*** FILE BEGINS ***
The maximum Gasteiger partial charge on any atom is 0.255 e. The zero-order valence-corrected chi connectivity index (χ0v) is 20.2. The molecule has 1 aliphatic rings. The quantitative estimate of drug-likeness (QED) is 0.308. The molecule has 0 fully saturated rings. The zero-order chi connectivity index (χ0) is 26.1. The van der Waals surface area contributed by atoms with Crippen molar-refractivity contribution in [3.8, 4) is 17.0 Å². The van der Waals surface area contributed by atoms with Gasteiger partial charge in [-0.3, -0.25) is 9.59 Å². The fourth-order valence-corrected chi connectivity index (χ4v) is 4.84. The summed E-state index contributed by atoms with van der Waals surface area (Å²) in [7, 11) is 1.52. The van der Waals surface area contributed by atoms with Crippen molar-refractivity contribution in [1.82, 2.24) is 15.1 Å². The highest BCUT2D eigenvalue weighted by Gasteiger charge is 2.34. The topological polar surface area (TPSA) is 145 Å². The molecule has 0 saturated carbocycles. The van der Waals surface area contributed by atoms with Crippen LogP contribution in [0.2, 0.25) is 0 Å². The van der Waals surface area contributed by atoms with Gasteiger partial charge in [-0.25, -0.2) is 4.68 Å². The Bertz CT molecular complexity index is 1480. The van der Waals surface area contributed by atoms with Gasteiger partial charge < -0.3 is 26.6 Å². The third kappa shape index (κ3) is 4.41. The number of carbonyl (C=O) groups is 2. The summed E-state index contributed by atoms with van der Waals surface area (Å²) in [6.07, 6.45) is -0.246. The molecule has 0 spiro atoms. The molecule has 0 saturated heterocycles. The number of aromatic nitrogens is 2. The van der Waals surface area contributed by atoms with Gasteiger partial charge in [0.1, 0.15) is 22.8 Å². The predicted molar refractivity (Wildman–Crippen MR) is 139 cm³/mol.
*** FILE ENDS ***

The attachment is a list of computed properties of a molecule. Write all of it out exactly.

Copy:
The maximum Gasteiger partial charge on any atom is 0.255 e. The zero-order valence-corrected chi connectivity index (χ0v) is 20.2. The molecule has 1 aliphatic rings. The quantitative estimate of drug-likeness (QED) is 0.308. The molecule has 0 fully saturated rings. The zero-order chi connectivity index (χ0) is 26.1. The van der Waals surface area contributed by atoms with Crippen molar-refractivity contribution in [3.8, 4) is 17.0 Å². The van der Waals surface area contributed by atoms with Gasteiger partial charge in [-0.3, -0.25) is 9.59 Å². The fourth-order valence-corrected chi connectivity index (χ4v) is 4.84. The summed E-state index contributed by atoms with van der Waals surface area (Å²) in [7, 11) is 1.52. The van der Waals surface area contributed by atoms with Crippen molar-refractivity contribution in [1.82, 2.24) is 15.1 Å². The highest BCUT2D eigenvalue weighted by Gasteiger charge is 2.34. The topological polar surface area (TPSA) is 145 Å². The molecule has 0 saturated carbocycles. The van der Waals surface area contributed by atoms with Crippen LogP contribution in [0.2, 0.25) is 0 Å². The van der Waals surface area contributed by atoms with Gasteiger partial charge in [-0.25, -0.2) is 4.68 Å². The Bertz CT molecular complexity index is 1480. The van der Waals surface area contributed by atoms with Gasteiger partial charge < -0.3 is 26.6 Å². The third kappa shape index (κ3) is 4.41. The number of carbonyl (C=O) groups is 2. The summed E-state index contributed by atoms with van der Waals surface area (Å²) in [6.07, 6.45) is -0.246. The molecule has 0 spiro atoms. The molecule has 0 saturated heterocycles. The number of aromatic nitrogens is 2. The van der Waals surface area contributed by atoms with Gasteiger partial charge in [0.1, 0.15) is 22.8 Å². The predicted molar refractivity (Wildman–Crippen MR) is 139 cm³/mol.